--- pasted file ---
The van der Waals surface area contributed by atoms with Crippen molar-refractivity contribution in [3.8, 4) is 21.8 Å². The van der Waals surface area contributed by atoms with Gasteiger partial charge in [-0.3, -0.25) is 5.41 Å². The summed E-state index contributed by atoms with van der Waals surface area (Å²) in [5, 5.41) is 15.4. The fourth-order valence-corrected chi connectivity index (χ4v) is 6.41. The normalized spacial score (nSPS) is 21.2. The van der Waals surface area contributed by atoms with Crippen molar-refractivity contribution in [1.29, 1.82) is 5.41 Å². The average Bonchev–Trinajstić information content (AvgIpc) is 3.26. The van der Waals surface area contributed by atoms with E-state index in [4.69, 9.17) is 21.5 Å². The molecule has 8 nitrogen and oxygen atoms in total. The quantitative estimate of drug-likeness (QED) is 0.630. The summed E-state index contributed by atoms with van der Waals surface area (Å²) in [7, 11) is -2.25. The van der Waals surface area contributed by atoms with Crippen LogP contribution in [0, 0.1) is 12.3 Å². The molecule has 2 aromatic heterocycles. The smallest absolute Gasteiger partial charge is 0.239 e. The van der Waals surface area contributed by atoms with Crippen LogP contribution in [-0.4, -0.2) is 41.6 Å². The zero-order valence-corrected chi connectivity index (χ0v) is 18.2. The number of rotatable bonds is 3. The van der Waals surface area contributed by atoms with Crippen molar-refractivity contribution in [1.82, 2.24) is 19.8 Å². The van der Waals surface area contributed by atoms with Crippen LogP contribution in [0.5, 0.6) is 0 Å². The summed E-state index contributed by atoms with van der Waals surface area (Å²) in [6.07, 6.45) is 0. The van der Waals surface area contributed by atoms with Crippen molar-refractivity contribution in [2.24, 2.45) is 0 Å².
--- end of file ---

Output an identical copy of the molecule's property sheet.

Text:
The van der Waals surface area contributed by atoms with Crippen molar-refractivity contribution in [3.8, 4) is 21.8 Å². The van der Waals surface area contributed by atoms with Gasteiger partial charge in [-0.3, -0.25) is 5.41 Å². The summed E-state index contributed by atoms with van der Waals surface area (Å²) in [5, 5.41) is 15.4. The fourth-order valence-corrected chi connectivity index (χ4v) is 6.41. The normalized spacial score (nSPS) is 21.2. The van der Waals surface area contributed by atoms with Crippen molar-refractivity contribution in [1.29, 1.82) is 5.41 Å². The average Bonchev–Trinajstić information content (AvgIpc) is 3.26. The van der Waals surface area contributed by atoms with E-state index in [4.69, 9.17) is 21.5 Å². The molecule has 8 nitrogen and oxygen atoms in total. The quantitative estimate of drug-likeness (QED) is 0.630. The summed E-state index contributed by atoms with van der Waals surface area (Å²) in [7, 11) is -2.25. The van der Waals surface area contributed by atoms with Crippen LogP contribution in [0, 0.1) is 12.3 Å². The molecule has 2 aromatic heterocycles. The smallest absolute Gasteiger partial charge is 0.239 e. The van der Waals surface area contributed by atoms with Crippen LogP contribution in [-0.4, -0.2) is 41.6 Å². The zero-order valence-corrected chi connectivity index (χ0v) is 18.2. The number of rotatable bonds is 3. The van der Waals surface area contributed by atoms with Crippen molar-refractivity contribution in [1.82, 2.24) is 19.8 Å². The van der Waals surface area contributed by atoms with Crippen LogP contribution in [0.5, 0.6) is 0 Å². The summed E-state index contributed by atoms with van der Waals surface area (Å²) in [6.07, 6.45) is 0. The van der Waals surface area contributed by atoms with Crippen molar-refractivity contribution in [2.24, 2.45) is 0 Å².